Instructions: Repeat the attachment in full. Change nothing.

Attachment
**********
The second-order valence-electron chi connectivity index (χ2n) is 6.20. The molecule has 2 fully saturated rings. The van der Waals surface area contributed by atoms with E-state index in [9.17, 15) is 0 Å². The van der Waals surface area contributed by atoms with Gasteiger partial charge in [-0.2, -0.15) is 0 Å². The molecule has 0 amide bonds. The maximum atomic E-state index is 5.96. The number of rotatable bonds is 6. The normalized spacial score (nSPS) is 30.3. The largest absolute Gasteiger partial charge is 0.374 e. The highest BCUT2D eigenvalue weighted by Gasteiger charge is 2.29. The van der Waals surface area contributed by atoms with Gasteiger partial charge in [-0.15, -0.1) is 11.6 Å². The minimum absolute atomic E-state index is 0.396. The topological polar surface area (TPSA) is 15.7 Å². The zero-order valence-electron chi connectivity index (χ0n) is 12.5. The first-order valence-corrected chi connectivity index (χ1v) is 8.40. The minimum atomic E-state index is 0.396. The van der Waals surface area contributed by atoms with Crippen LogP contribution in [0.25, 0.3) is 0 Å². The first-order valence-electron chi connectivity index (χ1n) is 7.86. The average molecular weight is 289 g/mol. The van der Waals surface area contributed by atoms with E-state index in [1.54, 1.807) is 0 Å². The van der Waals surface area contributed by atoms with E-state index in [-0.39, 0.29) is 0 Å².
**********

The second-order valence-electron chi connectivity index (χ2n) is 6.20. The molecule has 2 fully saturated rings. The van der Waals surface area contributed by atoms with E-state index in [9.17, 15) is 0 Å². The van der Waals surface area contributed by atoms with Gasteiger partial charge in [-0.2, -0.15) is 0 Å². The molecule has 0 amide bonds. The maximum atomic E-state index is 5.96. The number of rotatable bonds is 6. The normalized spacial score (nSPS) is 30.3. The largest absolute Gasteiger partial charge is 0.374 e. The highest BCUT2D eigenvalue weighted by Gasteiger charge is 2.29. The van der Waals surface area contributed by atoms with Gasteiger partial charge in [-0.15, -0.1) is 11.6 Å². The minimum absolute atomic E-state index is 0.396. The topological polar surface area (TPSA) is 15.7 Å². The zero-order valence-electron chi connectivity index (χ0n) is 12.5. The first-order valence-corrected chi connectivity index (χ1v) is 8.40. The minimum atomic E-state index is 0.396. The van der Waals surface area contributed by atoms with Crippen LogP contribution in [0.25, 0.3) is 0 Å². The first-order valence-electron chi connectivity index (χ1n) is 7.86. The average molecular weight is 289 g/mol. The van der Waals surface area contributed by atoms with E-state index in [1.54, 1.807) is 0 Å². The van der Waals surface area contributed by atoms with E-state index in [-0.39, 0.29) is 0 Å².